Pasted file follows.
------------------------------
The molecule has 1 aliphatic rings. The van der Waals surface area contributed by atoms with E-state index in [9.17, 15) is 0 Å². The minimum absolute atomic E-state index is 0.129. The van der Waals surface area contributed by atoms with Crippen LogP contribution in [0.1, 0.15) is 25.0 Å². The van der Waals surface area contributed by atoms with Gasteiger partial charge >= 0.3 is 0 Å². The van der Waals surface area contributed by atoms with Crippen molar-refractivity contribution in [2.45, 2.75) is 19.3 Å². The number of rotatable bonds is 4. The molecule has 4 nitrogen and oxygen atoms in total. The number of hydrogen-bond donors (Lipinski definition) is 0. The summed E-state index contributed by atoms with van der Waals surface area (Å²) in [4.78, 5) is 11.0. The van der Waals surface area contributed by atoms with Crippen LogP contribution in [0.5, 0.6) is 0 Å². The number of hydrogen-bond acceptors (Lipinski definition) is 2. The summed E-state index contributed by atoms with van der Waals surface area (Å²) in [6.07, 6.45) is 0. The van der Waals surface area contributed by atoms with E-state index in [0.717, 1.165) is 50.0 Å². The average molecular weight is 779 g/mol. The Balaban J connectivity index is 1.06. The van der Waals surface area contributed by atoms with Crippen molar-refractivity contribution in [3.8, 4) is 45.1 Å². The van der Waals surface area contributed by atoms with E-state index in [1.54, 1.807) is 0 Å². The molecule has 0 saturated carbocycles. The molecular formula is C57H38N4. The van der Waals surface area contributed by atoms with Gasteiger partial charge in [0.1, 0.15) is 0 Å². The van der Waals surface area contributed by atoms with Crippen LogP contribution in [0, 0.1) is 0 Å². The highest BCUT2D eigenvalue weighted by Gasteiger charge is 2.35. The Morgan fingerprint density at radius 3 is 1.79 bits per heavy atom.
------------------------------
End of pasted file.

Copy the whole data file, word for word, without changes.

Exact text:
The molecule has 1 aliphatic rings. The van der Waals surface area contributed by atoms with E-state index in [9.17, 15) is 0 Å². The minimum absolute atomic E-state index is 0.129. The van der Waals surface area contributed by atoms with Crippen LogP contribution in [0.1, 0.15) is 25.0 Å². The van der Waals surface area contributed by atoms with Gasteiger partial charge >= 0.3 is 0 Å². The van der Waals surface area contributed by atoms with Crippen molar-refractivity contribution in [2.45, 2.75) is 19.3 Å². The number of rotatable bonds is 4. The molecule has 4 nitrogen and oxygen atoms in total. The number of hydrogen-bond donors (Lipinski definition) is 0. The summed E-state index contributed by atoms with van der Waals surface area (Å²) in [4.78, 5) is 11.0. The van der Waals surface area contributed by atoms with Crippen LogP contribution in [0.5, 0.6) is 0 Å². The number of hydrogen-bond acceptors (Lipinski definition) is 2. The summed E-state index contributed by atoms with van der Waals surface area (Å²) in [6.07, 6.45) is 0. The van der Waals surface area contributed by atoms with E-state index in [0.717, 1.165) is 50.0 Å². The average molecular weight is 779 g/mol. The Balaban J connectivity index is 1.06. The van der Waals surface area contributed by atoms with Crippen molar-refractivity contribution in [3.8, 4) is 45.1 Å². The van der Waals surface area contributed by atoms with E-state index in [1.54, 1.807) is 0 Å². The molecule has 0 saturated carbocycles. The molecular formula is C57H38N4. The van der Waals surface area contributed by atoms with Gasteiger partial charge in [0.1, 0.15) is 0 Å². The van der Waals surface area contributed by atoms with Crippen LogP contribution in [0, 0.1) is 0 Å². The highest BCUT2D eigenvalue weighted by Gasteiger charge is 2.35. The Morgan fingerprint density at radius 3 is 1.79 bits per heavy atom.